Genetics, rapid growth, weight gain, exercise (too much or too little) and diet can be risk factors for developing hip or elbow dysplasia.

Here are signs of hip or elbow dysplasia to look out for:

  • Back (hip) or front (elbow) limb stiffness or lameness
  • Decreased activity
  • Difficulty jumping
  • Reluctance to go on walks
  • Reluctance to go up or down stairs
  • Stiff or slow walking
  • Loss of muscle mass
  • Pain
  • Limping

There are a bunch of options for treatment for hip and elbow dysplasia, including surgery, lifestyle changes, physical therapy, anti-inflammatory medications and joint supplements.

You can try a joint supplement like this Zesty Paws one from Amazon for $26.97.

Make sure to take your dog to the vet if you notice any symptoms so they can diagnose your dog and recommend the most effective treatment plan for him.

Panosteitis

Panosteitis is sometimes called growing pains. It happens when the outer surface of a dog’s leg bones becomes inflamed.

This condition occurs in young puppies because they grow so quickly. It usually shows up when a puppy is between approximately 6 and 18 months old, and it’ll resolve on its own once a dog is around 2 years old.

German shepherds are the most commonly affected dogs, but many other big dog breeds are prone to it, too.

Signs of panosteitis appear seemingly out of nowhere, and symptoms usually come and go in cycles. Here are some symptoms to look out for:

  • Sudden lameness
  • Leg pain
  • Limping
  • Pain and lameness shifting between legs

Because panosteitis goes away once your pup is done growing, your vet will treat him with pain medication to manage the symptoms.

Cervical spondylomyelopathy or wobbler syndrome

Wobbler syndrome occurs when a dog’s spinal cord becomes compressed in his neck, leading to neurological symptoms or pain. It’s called wobbler syndrome because of the wobbly walk dogs develop with this condition.

It’s not known what exactly causes wobbler syndrome, but genetics are a likely cause because certain breeds are predisposed to it. Doberman pinschers and Great Danes are much more likely to develop the condition. Diets with too much protein, calcium and calories may play a role, too.

Symptoms of wobbler syndrome include:

  • Wobbly gait
  • Walking with head down
  • Neck pain or stiffness
  • Weakness
  • Difficulty getting up
  • Scuffed toenails from an uneven gait
  • Partial or total paralysis

For treatment, your dog can have surgery to help decompress his spinal cord. Your vet can also prescribe medications to reduce swelling from the compression in his neck.

You should also use a harness instead of attaching a leash to your dog’s collar, as that can hurt your pup’s neck even more.

Hypothyroidism

Hypothyroidism occurs when the thyroid gland is underactive, which slows down a dog’s metabolism.

Here are some signs of hypothyroidism in dogs:

  • Weight gain
  • Lethargy
  • Gets cold easily
  • Dull coat
  • Thinning coat
  • High cholesterol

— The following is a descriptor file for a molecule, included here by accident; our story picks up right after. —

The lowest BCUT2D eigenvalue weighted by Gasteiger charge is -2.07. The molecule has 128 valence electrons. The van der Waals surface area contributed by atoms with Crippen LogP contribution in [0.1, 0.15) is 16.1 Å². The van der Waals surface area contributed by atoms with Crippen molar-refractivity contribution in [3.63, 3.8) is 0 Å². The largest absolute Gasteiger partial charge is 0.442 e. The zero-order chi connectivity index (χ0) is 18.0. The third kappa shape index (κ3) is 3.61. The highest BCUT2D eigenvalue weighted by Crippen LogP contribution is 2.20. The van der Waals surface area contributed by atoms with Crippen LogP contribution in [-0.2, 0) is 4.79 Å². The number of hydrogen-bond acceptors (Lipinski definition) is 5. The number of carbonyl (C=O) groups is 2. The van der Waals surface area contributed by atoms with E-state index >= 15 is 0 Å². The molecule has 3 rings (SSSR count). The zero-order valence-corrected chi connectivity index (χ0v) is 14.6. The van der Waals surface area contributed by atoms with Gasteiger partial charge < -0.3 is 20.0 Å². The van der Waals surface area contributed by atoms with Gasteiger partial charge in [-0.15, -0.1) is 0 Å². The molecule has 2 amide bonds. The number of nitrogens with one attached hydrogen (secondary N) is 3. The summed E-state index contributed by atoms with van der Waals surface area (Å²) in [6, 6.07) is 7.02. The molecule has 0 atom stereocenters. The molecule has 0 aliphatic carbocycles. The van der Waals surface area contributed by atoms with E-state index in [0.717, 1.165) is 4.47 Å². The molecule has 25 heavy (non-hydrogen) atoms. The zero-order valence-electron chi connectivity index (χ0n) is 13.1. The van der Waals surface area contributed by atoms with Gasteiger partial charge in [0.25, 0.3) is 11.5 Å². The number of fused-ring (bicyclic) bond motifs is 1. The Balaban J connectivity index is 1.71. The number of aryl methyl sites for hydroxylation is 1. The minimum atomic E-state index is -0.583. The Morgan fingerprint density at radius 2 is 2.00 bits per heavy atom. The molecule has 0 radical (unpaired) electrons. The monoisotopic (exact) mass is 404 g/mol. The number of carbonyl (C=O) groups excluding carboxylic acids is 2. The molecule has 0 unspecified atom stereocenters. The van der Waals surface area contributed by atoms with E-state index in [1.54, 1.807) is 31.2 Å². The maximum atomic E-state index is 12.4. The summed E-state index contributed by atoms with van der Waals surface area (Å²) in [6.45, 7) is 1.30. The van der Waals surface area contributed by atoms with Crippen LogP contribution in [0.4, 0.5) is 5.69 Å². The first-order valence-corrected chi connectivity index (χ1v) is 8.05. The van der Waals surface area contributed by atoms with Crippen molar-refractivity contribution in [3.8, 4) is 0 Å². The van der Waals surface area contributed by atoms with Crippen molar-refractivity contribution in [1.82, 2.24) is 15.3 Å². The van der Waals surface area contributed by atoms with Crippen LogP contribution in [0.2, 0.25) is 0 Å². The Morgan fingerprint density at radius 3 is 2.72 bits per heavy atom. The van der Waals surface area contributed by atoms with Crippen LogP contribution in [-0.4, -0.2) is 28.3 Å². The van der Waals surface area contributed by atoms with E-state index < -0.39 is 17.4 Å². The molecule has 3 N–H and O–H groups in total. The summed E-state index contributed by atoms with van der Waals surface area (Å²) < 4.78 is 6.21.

• Slow heart rate
  • Darkened skin
  • Skin infections
  • Ear infections

Hypothyroidism is treated with thyroid replacement hormone. It’s not curable, so your dog will have to take medication for the rest of his life, but the good news is that the disease isn’t life threatening.

Entropion

Entropion occurs when part of a dog’s eyelid folds inward, causing the eyelashes and other hair around his eyes to rub and irritate them, and this rubbing can even cause corneal ulcers. If the ulcer isn’t treated, it can permanently damage the dog’s eye. Entropion can occur on both the upper and lower eyelids.


Entropion is genetic, and it can also be caused by other health problems, such as trauma, neurological disorders, nerve damage and infections.

Here’s how to tell if your dog has entropion:

  • Squinting
  • Tearing and eye discharge
  • Rubbing at eyes
  • Corneal ulcers
  • Eye redness

If your dog has cornea damage, he’ll need surgery to repair it. Some dogs may also need surgery to fix their eyelids so they don’t roll inward. Your vet may prescribe antibiotics to prevent infections, as well.

Ectropion

Ectropion is when a dog’s lower eyelid rolls outward, which causes the eye to dry out.

Congenital (aka inherited) ectropion is the most common form, but dogs can also get it from nerve damage, injuries, infections and chronic eye inflammation.

Here’s what ectropion looks like in dogs:

  • Droopy lower eyelids
  • Eye redness
  • Tearing and eye discharge

Treatment is usually eyedrops to prevent the eye from drying out and antibiotics to treat corneal ulcers. In severe cases, the eyelid can be fixed with surgery.

Cherry eye

Cherry eye is a condition that occurs when a dog’s third eyelid gland pops out, causing a red bulge in his eye (like a cherry). This usually happens because the ligament that attaches the gland to the corner of the eye is weak, so it stretches or breaks.

Cherry eye is pretty easy to spot because it causes a red or pink mass in the corner of your dog’s eye, but here are some other symptoms of the condition:

  • Discharge
  • Rubbing at eyes
  • Unable to close eye

Your dog will have to have surgery to put the gland back into place to treat the cherry eye.

How to pay for vet costs

It’s super important to take your pup for regular vet checkups to make sure he’s healthy and to catch any illnesses early. Vet expenses can add up, though, so you should have a plan to pay for them.

There are a few different ways you can curb the costs of vet bills you can’t afford. You can try researching low-cost clinics in your area or asking your vet about payment plans. Or you can try pet health insurance.

Pet insurance is probably one of the best ways to help pay for expensive vet bills, especially when your pet is still young and healthy, since most policies don’t cover pre-existing conditions.

When looking for the best pet insurance policy for your big dog, it’s a good idea to check out plans that can cover holistic services and prescribed supplements, since these are often given as treatments for arthritis.

And if your large dog is a purebred, make sure the policy will cover conditions related to his breed because not all plans cover breed-specific illnesses.

(If you're looking for pet insurance, you’ll want to check out Fetch by The Dodo since it's made by and for adoring pet parents, and because it's the most comprehensive coverage in the US and Canada, covering things that other providers don't or charge extra for, like holistic services, prescribed supplements for conditions they’re covering, and breed-specific conditions.)

Big dogs are awesome — but unfortunately, they’re predisposed to certain health issues, which is why it’s important for you to know what they are and how to spot them and take your dog for regular checkups.